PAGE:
I’ve long and often held the position that, even though we live in one of the wealthiest, most financially blessed countries ever, as a society, we also live a life of serious financial stress.  I often joke that it’s probably less stressful to live in the rain forests of South America, hunting and gathering, than to live in our modern, tech savvy society, check to check.  A lot of this stress stems from the fact that, as a society, we just don’t save money very well.  According to a past Marketwatch article, almost 69% of Americans have less than $1000 saved!  http://www.marketwatch.com/story/most-americans-have-less-than-1000-in-savings-2015-10-06.  That is an astonishing amount of us that are basically one paycheck away from homelessness, or in the least, raiding our retirement funds in case of an emergency.

There are a plethora of reasons behind our insufficient savings habits, such as a lack of discipline and making good financial decisions.  Maybe, it is simply that good jobs and hourly rates just don’t exist anymore for the lower and middle class (which I would argue as a legitimate factor).  We can even rationalize that the value of the dollar just doesn’t go as far as it used too, therefore, neither will our paychecks. Regardless of the validity of these arguments, our financial habits have a direct impact on our ability to save and our overall financial well being, regardless of the inflation rate or our income level.

If you find yourself significantly stressed out over money, then there are several adjustments that can be made to alleviate that pressure and simplify your life.  But it does require discipline and sacrifice, and a willingness to live with less.  For example:

  1. Do you we need that “Mercedes?”—many of us cannot legitimately afford the car parked in our garage, it’s possible we can’t afford the garage either.  If you’re a year or two into your car payment and it exceeds 15% of your monthly NET income, NOT gross (we live off the NET), then it’s time to consider downsizing or getting rid of your vehicle!  I have done this before myself, and although it’s unpleasant, it’s better than living in stress and worry.  Fifteen percent doesn’t sound like much, but if your mortgage or rent is near the “recommended” limit of 28-30%, then almost half of your NET is being consumed by rent and a vehicle.  The change is worth it!  Alternative transportation, in the short term, could be used if available, such public transportation, occasional ride sharing with Uber or Lyft, and even carpooling to work. Considering your car is not upside down in value and you are diligent in saving in other areas, it shouldn’t take too long to buy a car outright, completely eliminating a car payment.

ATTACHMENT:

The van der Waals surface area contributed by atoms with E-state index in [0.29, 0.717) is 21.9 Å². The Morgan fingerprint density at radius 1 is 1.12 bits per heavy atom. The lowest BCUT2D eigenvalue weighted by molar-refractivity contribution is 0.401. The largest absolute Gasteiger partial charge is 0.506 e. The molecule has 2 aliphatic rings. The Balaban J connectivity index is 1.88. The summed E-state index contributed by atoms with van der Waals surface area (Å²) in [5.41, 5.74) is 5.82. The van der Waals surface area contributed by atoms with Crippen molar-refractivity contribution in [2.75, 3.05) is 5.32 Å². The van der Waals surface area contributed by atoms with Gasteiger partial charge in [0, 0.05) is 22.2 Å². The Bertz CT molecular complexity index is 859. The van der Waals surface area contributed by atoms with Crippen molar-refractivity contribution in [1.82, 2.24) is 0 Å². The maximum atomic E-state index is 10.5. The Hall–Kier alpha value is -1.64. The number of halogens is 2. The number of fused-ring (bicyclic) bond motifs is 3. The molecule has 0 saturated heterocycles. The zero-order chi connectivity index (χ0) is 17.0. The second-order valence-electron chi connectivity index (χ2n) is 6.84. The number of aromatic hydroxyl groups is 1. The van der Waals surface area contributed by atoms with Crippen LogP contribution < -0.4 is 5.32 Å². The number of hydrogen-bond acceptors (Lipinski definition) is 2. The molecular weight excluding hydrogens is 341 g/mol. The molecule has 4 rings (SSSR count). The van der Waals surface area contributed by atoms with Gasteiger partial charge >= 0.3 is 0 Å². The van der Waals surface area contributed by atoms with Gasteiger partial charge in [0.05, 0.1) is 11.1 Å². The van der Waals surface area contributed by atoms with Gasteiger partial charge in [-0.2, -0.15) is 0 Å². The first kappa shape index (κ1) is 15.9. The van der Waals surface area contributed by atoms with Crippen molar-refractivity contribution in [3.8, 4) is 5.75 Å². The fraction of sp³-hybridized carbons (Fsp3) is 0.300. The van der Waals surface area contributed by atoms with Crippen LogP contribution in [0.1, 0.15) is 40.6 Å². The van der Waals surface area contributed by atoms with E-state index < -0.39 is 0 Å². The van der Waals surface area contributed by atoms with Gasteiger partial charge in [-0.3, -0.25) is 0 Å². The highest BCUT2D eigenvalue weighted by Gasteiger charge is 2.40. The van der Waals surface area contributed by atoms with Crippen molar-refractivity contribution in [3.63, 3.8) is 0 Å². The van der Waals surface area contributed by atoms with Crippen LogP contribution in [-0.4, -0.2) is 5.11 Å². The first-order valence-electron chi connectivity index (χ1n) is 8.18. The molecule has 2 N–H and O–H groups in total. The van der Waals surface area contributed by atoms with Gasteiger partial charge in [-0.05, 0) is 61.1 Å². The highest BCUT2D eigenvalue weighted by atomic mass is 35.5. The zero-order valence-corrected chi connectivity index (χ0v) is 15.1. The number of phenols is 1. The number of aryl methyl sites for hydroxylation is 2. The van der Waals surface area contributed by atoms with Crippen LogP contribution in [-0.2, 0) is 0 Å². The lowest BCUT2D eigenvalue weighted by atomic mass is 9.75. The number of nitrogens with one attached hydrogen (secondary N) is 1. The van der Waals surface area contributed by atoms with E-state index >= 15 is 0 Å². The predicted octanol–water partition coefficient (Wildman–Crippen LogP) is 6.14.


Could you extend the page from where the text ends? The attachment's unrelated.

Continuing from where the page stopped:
2. No cable- In my opinion, cable service is one of the biggest wastes of money.  In the average household of 3-4 TVs, cable and internet services can run approximately $200/month, or more.  I recommend having only internet and purchasing Roku or a FireStik, which have no recurring monthly cost.  These “sticks” allow you to stream movies like Hulu or Netflix, or purchase programs or “apps.”  I have recently done this myself, and eliminating cable alone is saving me close to $1500 per year.

  3. Gym membership- these can easily cost $600-800 per year, depending upon how swanky the establishment and package that was chosen.  With YouTube and DVD’s, it’s so easy to get a quality workout at home without having a ton of money worked out of your wallet (or purse).  Eliminate the membership, not the exercise.

  4. Side hustle-I have always been a huge proponent of a side hustle, or part time gig.  During my transition of leaving corporate America to go independent, I also had a part time job while I built my practice.  Even if you have a stable job or career, and feel you could save more, find a good side hustle.  Something you may enjoy and make some extra cash while doing it. 

If you are feeling the monetary strain, then by downsizing or eliminating your car, getting rid of cable and the gym membership, and finding a side hustle can have a dramatic impact on your budget.  It takes a bit of courage, but one can literally transition living from check to check, to having a net surplus from $400-$1000 per month easily, depending upon your situation.  If you are having debt and/or budgetary concerns and you want to make some positive changes, reach out to me at www.jdishonfinancial.com or jamin@jdishonfinancial.com.  If nothing changes, then nothing changes!